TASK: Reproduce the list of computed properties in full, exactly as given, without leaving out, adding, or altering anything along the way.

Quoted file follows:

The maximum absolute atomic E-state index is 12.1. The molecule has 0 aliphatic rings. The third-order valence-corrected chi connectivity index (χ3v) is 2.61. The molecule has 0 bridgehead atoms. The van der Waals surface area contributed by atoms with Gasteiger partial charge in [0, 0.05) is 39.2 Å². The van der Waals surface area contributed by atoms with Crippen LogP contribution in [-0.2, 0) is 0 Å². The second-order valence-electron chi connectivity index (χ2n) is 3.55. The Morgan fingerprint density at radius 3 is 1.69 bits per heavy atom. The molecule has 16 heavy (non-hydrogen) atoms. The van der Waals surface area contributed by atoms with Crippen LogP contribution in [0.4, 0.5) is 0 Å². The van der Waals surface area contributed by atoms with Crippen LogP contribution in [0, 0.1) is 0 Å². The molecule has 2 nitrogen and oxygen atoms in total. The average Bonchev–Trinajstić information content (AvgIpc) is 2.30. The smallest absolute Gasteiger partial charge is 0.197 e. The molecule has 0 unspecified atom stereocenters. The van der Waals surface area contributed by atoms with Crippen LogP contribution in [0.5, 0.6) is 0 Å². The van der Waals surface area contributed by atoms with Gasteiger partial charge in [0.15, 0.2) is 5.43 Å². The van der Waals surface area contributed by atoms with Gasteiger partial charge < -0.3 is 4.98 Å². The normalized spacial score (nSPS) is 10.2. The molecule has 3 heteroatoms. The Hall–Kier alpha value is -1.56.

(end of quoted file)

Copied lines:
The maximum absolute atomic E-state index is 12.1. The molecule has 0 aliphatic rings. The third-order valence-corrected chi connectivity index (χ3v) is 2.61. The molecule has 0 bridgehead atoms. The van der Waals surface area contributed by atoms with Gasteiger partial charge in [0, 0.05) is 39.2 Å². The van der Waals surface area contributed by atoms with Crippen LogP contribution in [-0.2, 0) is 0 Å². The second-order valence-electron chi connectivity index (χ2n) is 3.55. The Morgan fingerprint density at radius 3 is 1.69 bits per heavy atom. The molecule has 16 heavy (non-hydrogen) atoms. The van der Waals surface area contributed by atoms with Crippen LogP contribution in [0.4, 0.5) is 0 Å². The van der Waals surface area contributed by atoms with Crippen LogP contribution in [0, 0.1) is 0 Å². The molecule has 2 nitrogen and oxygen atoms in total. The average Bonchev–Trinajstić information content (AvgIpc) is 2.30. The smallest absolute Gasteiger partial charge is 0.197 e. The molecule has 0 unspecified atom stereocenters. The van der Waals surface area contributed by atoms with Crippen LogP contribution in [0.5, 0.6) is 0 Å². The van der Waals surface area contributed by atoms with Gasteiger partial charge in [0.15, 0.2) is 5.43 Å². The van der Waals surface area contributed by atoms with Gasteiger partial charge < -0.3 is 4.98 Å². The normalized spacial score (nSPS) is 10.2. The molecule has 3 heteroatoms. The Hall–Kier alpha value is -1.56.